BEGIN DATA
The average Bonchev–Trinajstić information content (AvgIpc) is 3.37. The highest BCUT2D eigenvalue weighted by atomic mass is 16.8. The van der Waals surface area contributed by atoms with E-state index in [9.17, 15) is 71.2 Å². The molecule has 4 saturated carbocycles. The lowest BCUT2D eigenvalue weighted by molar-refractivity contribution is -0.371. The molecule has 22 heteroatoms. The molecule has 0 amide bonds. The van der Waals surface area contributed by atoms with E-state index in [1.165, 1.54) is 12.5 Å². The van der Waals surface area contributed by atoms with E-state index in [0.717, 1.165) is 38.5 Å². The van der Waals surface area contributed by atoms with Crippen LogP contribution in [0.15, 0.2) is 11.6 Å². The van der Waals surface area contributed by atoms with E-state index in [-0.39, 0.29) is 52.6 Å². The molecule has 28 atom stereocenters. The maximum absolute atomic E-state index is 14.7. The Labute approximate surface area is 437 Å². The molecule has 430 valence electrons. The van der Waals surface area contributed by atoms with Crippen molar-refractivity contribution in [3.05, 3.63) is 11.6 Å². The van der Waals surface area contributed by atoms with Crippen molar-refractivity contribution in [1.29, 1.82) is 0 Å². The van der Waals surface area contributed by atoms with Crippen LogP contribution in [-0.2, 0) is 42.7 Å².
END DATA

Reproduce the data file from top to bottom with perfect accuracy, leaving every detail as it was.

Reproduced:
The average Bonchev–Trinajstić information content (AvgIpc) is 3.37. The highest BCUT2D eigenvalue weighted by atomic mass is 16.8. The van der Waals surface area contributed by atoms with E-state index in [9.17, 15) is 71.2 Å². The molecule has 4 saturated carbocycles. The lowest BCUT2D eigenvalue weighted by molar-refractivity contribution is -0.371. The molecule has 22 heteroatoms. The molecule has 0 amide bonds. The van der Waals surface area contributed by atoms with E-state index in [1.165, 1.54) is 12.5 Å². The van der Waals surface area contributed by atoms with E-state index in [0.717, 1.165) is 38.5 Å². The van der Waals surface area contributed by atoms with Crippen LogP contribution in [0.15, 0.2) is 11.6 Å². The van der Waals surface area contributed by atoms with E-state index in [-0.39, 0.29) is 52.6 Å². The molecule has 28 atom stereocenters. The maximum absolute atomic E-state index is 14.7. The Labute approximate surface area is 437 Å². The molecule has 430 valence electrons. The van der Waals surface area contributed by atoms with Crippen molar-refractivity contribution in [3.05, 3.63) is 11.6 Å². The van der Waals surface area contributed by atoms with Crippen molar-refractivity contribution in [1.29, 1.82) is 0 Å². The van der Waals surface area contributed by atoms with Crippen LogP contribution in [-0.2, 0) is 42.7 Å².